Still, he’s not taking anything for granted. At the end of our meeting he shows me the Studio promo video that will be shown at the October 26 launch event. The music is a cover of "Pure Imagination," the late Gene Wilder's signature song in Willy Wonka and the Chocolate Factory. You see some sexy shots of the Studio—the thin display, the chrome arms. You see the Dial in action on the touch screen. You see people getting really into creating things. You see the Microsoft designers, and some of the people who developed apps for the Dial. It's slick.

    As we walk down the hall after our meeting, Panay isn’t sure about the music and whether it will play just right with the audience at Microsoft's October 26th event.

    "When you’re creating, at this point everything is at a paranoid stage," he says. "You’re powering through and it’s our baby, it’s our latest, you know, and you don’t want to miss, you don’t want to make a mistake."

    Hits and misses are hard to predict, but it's already clear that Microsoft has brought fresh thinking to the desktop PC with the Surface Studio.

    Slideshow Credits: 01 / Photos: Brian Smale;

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    Imzy, your new home on the Internet – imzyhq

    Imzy, your new home on the Internet – imzyhq

    Go to the profile of Dan McComas
    Dan McComasBlockedUnblockFollowFollowing
    Co-founder of imzy and Former SVP product @reddit
    23 mins ago

    Imzy, your new home on the Internet

    Hey, I’m Dan. I’m the CEO of Imzy. I like to belong somewhere — I think most people do. I am a community geek. I’ve spent many years in the punk scene and have built some great communities online and offline — communities have been present and important my whole life.

    My love for community became a passion when we founded redditgifts, where we brought together hundreds of thousands of people in nearly every country to do something unconventional — send gifts to each other.

    As our lives have shifted online, we’ve found that our communities haven’t followed, and it makes us feel kind of lonely. So we decided to create Imzy, a place where communities can develop and thrive in a healthy way, and members can discuss and organize around all the things they’re passionate about. We’ve been learning a ton during our private beta over the last six months and have seen amazing people come together to connect and inspire one another.

    Today, we’re announcing our series A funding, and we are ready to bring Imzy to everyone on web, Android, and iOS!

    It’s our goal to build the first truly flexible platform for all of your communities, because your communities can’t fit into a simple bulletin board anymore. We intend to do this in the most responsible way for you, your communities, and the world at large. There’s a lot going on behind the scenes, and we’d love to share what makes up our foundation. The cliff notes are below. See here for more detail.

    • $$$: We are excited today to announce that we have raised another $8,000,000 ($11,000,000 in total so far), led by Index ventures. This capital will give us all the time and resources we need to make your communities the very best we can. We had previously raised $3,000,000 from CRV and OATV. Danny Rimer will be joining the Imzy board along with existing board member Saar Gur.
    • Home sweet home: We’re all about helping people find a home on the internet where they can connect with others, build friendships, and more — and that happens through conversation, just like in real life. We will be innovating around the kinds of discussion you can have online, and we’ve already started with live chat and threaded comments.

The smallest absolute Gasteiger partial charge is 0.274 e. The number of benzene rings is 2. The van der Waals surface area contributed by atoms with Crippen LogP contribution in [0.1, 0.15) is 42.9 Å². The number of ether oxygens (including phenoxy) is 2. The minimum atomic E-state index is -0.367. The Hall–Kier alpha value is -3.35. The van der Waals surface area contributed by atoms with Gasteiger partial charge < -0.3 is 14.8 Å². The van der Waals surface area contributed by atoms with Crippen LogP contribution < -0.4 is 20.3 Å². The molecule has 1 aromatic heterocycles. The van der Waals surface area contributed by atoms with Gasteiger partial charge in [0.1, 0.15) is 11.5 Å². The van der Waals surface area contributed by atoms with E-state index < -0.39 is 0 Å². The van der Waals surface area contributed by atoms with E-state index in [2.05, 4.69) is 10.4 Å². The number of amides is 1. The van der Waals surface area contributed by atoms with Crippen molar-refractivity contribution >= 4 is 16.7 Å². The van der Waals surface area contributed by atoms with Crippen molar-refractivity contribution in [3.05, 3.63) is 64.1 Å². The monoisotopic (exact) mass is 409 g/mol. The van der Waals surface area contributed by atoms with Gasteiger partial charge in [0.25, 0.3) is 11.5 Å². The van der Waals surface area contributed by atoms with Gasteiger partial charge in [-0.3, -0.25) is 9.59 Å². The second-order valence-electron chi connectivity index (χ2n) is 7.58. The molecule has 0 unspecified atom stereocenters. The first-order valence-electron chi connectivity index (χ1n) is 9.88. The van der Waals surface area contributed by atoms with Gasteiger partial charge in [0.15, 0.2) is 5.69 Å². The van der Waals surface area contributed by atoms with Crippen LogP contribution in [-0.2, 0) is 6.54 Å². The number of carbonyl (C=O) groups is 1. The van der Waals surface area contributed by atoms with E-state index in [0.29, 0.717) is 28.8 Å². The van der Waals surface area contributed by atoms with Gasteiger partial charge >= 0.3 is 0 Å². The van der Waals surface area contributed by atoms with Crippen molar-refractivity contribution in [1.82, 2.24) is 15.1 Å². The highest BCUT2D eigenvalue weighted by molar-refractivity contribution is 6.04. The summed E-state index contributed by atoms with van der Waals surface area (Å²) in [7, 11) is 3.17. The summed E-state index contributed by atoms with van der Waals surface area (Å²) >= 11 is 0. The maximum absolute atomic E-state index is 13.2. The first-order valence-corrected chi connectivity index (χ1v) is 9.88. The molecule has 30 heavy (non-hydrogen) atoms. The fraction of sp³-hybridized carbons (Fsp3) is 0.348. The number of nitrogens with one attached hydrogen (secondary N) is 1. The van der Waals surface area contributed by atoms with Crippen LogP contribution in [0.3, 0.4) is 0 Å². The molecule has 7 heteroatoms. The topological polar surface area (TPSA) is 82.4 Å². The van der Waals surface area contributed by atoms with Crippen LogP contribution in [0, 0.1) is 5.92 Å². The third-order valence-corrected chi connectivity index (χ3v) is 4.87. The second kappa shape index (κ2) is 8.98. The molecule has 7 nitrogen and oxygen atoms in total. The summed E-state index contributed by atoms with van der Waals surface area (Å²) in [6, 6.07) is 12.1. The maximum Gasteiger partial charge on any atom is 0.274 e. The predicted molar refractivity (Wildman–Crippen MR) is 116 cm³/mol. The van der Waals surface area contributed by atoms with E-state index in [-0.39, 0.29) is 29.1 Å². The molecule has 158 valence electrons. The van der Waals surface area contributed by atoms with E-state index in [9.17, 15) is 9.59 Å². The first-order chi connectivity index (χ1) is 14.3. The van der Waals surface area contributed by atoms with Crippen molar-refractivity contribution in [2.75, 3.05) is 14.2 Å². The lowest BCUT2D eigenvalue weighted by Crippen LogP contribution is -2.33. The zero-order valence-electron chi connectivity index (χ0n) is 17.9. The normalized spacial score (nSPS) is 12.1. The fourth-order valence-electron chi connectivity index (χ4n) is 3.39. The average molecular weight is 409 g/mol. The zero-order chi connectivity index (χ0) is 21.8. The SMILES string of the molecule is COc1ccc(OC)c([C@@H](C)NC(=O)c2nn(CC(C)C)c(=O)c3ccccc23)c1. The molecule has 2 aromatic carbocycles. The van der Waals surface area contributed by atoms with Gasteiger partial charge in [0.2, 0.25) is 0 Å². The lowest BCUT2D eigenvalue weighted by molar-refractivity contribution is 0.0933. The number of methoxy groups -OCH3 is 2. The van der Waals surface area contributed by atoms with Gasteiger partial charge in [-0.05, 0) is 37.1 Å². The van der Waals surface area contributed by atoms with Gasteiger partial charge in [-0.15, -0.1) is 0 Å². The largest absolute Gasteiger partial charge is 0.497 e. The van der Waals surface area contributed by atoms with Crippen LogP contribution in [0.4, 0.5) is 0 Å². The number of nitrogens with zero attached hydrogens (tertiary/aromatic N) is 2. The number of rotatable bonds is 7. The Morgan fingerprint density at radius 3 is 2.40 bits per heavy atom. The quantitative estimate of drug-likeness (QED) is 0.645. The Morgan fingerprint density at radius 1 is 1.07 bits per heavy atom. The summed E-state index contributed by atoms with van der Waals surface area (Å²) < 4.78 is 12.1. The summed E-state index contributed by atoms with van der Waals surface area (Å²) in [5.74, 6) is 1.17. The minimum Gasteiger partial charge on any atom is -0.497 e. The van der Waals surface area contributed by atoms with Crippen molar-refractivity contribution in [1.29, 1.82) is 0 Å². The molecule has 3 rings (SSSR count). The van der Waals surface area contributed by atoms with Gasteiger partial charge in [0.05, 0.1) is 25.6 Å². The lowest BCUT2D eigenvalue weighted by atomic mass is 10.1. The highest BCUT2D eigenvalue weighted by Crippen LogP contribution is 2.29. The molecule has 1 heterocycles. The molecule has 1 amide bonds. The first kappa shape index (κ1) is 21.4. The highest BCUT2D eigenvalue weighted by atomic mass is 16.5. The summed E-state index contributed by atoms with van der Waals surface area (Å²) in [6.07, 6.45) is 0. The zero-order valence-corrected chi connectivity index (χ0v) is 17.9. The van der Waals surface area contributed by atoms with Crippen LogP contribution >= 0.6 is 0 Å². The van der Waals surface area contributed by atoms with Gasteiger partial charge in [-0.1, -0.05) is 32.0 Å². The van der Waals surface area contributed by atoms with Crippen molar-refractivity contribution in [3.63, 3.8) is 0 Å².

• Who you are is up to you: Our members have the ability to make multiple identities, have multiple usernames, use their real name, or be anonymous. The community specifies the type of identity that is important to it. You get to be you, in the way you want, in the communities you want. These are all easily managed under one account.
    • Everyone’s welcome: Diversity and differences makes communities healthier. At Imzy, everyone has a voice, and we’ll do our best to make sure our members don’t experience harassment for speaking up.
    • Communities evolve: We recognize that communities evolve and their needs change. It’s very hard to build a platform to support all of the things a community needs to do. We are building a developer platform to allow developers to work with communities so that they can solve this problem for themselves, and other similar communities. For example, your community may want to hold meetups, listen to podcasts together, or hold a crowdfunding campaign. The possibilities are limitless!
    • Healthy communities are the best communities: By thinking about community first and questioning the way every single feature we build works, we can set the stage for positive community experiences. A healthy community needs time to evolve and grow at the right pace for the community. I have a lot of thoughts on this topic, which I’ll share over time.
    • No ads, and members can profit: We want to grow in the way that makes the most sense for our communities, and that means a business model that our members benefit from and contribute to, not one that uses them. We believe we can make money in a way that actually benefits our members.
    • Communities in your pocket: Desktop & mobile web, iOS, Android — you name it, we’re there.

    Everything we just described is required to give communities what they need. What we are launching with today is just the foundation.

    We need your help to make it great. We want to talk with you every day and learn from you to help us create something that fits your needs, interests, lifestyle, hobbies, and relationships.

    Let’s build your new home on the Internet together.


    Dan McComas + the Imzy team

    Read the full version of this post on Imzy for even more community goodness.

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    Go to the profile of Dan McComas

    Dan McComas

    Co-founder of imzy and Former SVP product @reddit

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    Community as _____ as you are.